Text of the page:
We did a smart thing starting with that movie too, actually. We started to train people before we started shooting. We opened a fight camp so that in the summer, with martial artists who wanted to be in the movie, we’d bring them and train them ahead of time. So we probably hired 50 people from that camp and we continued to do that for another 10 years while I was making movies. That streamlined the process so that we didn’t have down time. We could spend all our time on set doing the fighting and I think that really showed out. The stars were always great but it’s the guys that get beat up that make the stars look good. And we had a much better core of people who could take a punch!
So the next movie was King Of The Kingboxers, again made with Lucas Lo and Loren Avendon… that was never meant to be No Retreat No Surrender 4?
No, this is a much darker film. In general the martial arts industry was maturing a little bit and it was all about revenge stories, so we wanted to go down that path and do something that was harder core and really showcased everybody’s talents, including the choreographer’s. Luckily, we were able to get Billy Blanks too, and Keith Cooke who is fantastic and I think the fighting in that film is some of the best that I have ever seen.
Yeah, it’s phenomenal. What was it like working with Billy Blanks, because he is terrifying in that film?
[Laughs] Yeah, he’s terrifying in real life! He’s such an amazing actor. I remember following his career as a fighter and he could do stuff that no one else could do. I saw him do something called the Rolling Hill Kick where you do a forward roll and you take your back foot and you hit the guy in the top of the head as you roll over. He did this in the final and just knocked the guy out because the guy’s looking at him thinking “What’s this guy doing? He’s rolling?” and then this foot comes over and hits him in the head! So being able to cast someone like Billy or Keith Cooke, it was like a playground for Tony and the fight guys.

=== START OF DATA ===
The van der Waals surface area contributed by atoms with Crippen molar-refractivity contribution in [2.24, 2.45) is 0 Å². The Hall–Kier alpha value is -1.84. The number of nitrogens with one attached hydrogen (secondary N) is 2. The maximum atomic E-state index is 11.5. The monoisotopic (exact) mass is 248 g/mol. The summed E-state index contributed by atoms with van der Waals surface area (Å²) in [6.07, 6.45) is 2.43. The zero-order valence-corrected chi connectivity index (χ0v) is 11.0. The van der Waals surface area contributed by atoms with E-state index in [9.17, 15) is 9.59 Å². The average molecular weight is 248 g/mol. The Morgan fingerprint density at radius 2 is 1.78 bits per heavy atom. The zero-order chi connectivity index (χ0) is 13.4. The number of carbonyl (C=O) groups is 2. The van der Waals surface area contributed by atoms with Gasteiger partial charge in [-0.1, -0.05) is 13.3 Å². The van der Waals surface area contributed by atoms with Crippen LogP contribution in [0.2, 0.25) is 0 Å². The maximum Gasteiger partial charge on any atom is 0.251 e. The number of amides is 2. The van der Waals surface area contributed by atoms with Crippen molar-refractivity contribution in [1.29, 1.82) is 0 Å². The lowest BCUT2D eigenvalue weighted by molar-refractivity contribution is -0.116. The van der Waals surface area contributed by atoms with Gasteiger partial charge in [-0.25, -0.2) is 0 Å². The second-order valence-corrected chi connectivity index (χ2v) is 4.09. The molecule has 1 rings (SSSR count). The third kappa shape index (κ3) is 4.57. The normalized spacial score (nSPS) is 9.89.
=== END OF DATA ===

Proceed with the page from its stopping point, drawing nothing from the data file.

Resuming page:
That last fight in the dome is just incredible. I think I read somewhere that it took two weeks just to shoot that scene?
Yeah, it was two weeks in the jungle. It was just… ugh… I like to call that ‘Fight Hell’ – you have no idea when you’re coming out and you lose perspective about where you even are in the fight. In movies usually, we shoot out of sequence but with the fights they have to shoot A to Z because even though they have a plan for what the fight’s going to be like, they can’t jump around and do different parts of it. They have to get to each part in a line and so it just takes forever. That two weeks in Thailand was great but really hard. It was hot and we were working 16 hour days… Both guys are just such incredible athletes.
So how did we get from there to American Shaolin [which, in some countries, was marketed as King Of The Kickboxers 2 and others as No Retreat No Surrender 5]? I mean, those movies couldn’t be more different in tone. It’s very comedic.
Right. We wanted to come back to something a little bit more wholesome. I mean, one of the reasons I got into martial arts films was to pay back the martial arts for what they had done for me in my life. When I got the cheque to do the next picture after King Of The Kickboxers – which was hugely successful, probably the most successful movie we had made – we had the opportunity to do something that was on a big scale but I wanted to do something that really went back to the ethics and morals of the martial arts.
I’d always wanted to do a Shaolin picture and tell that story but tell it from an American viewpoint of going in and becoming a monk and I think that’s where a lot of the comedy came from.
The fish out of water thing, yeah. Was it a tough pitch in terms of selling the concept? I mean, kickboxing and brutality were the big trends in martial arts and there’s not a lot of Shaolin films from that era. Did that make things hard in terms of getting funding?
No, we’d been so successful with King Of The Kickboxers and I think people looked to Seasonal to kind of do something different. We couldn’t just make another one, we wanted to do something that pushed the boundaries a bit. We’d done it with KOTKB by taking that genre and making it bigger and I pitched American Shaolin to Ng and he was just like “Yeah! I see it!” He also had a real affinity for Shaolin and he was behind us from the go.